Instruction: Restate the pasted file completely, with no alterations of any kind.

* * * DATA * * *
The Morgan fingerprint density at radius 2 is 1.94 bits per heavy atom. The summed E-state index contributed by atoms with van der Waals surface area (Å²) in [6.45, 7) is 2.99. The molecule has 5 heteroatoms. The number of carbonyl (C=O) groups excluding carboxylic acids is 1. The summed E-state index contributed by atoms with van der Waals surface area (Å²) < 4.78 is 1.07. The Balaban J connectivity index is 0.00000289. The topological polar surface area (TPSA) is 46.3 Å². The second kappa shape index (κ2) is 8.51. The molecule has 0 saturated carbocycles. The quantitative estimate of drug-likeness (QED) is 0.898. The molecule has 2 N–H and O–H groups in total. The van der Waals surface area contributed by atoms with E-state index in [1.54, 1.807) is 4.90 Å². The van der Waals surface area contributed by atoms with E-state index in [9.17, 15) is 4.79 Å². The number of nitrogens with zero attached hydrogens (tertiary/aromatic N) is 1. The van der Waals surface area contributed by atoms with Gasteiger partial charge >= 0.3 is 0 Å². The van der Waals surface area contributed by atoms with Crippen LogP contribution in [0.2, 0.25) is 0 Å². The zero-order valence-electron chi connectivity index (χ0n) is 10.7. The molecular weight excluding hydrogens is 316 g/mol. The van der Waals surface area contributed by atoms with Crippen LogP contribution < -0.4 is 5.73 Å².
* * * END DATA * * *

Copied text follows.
The Morgan fingerprint density at radius 2 is 1.94 bits per heavy atom. The summed E-state index contributed by atoms with van der Waals surface area (Å²) in [6.45, 7) is 2.99. The molecule has 5 heteroatoms. The number of carbonyl (C=O) groups excluding carboxylic acids is 1. The summed E-state index contributed by atoms with van der Waals surface area (Å²) < 4.78 is 1.07. The Balaban J connectivity index is 0.00000289. The topological polar surface area (TPSA) is 46.3 Å². The second kappa shape index (κ2) is 8.51. The molecule has 0 saturated carbocycles. The quantitative estimate of drug-likeness (QED) is 0.898. The molecule has 2 N–H and O–H groups in total. The van der Waals surface area contributed by atoms with E-state index in [1.54, 1.807) is 4.90 Å². The van der Waals surface area contributed by atoms with E-state index in [9.17, 15) is 4.79 Å². The number of nitrogens with zero attached hydrogens (tertiary/aromatic N) is 1. The van der Waals surface area contributed by atoms with Gasteiger partial charge >= 0.3 is 0 Å². The van der Waals surface area contributed by atoms with Crippen LogP contribution in [0.2, 0.25) is 0 Å². The zero-order valence-electron chi connectivity index (χ0n) is 10.7. The molecular weight excluding hydrogens is 316 g/mol. The van der Waals surface area contributed by atoms with Crippen LogP contribution < -0.4 is 5.73 Å².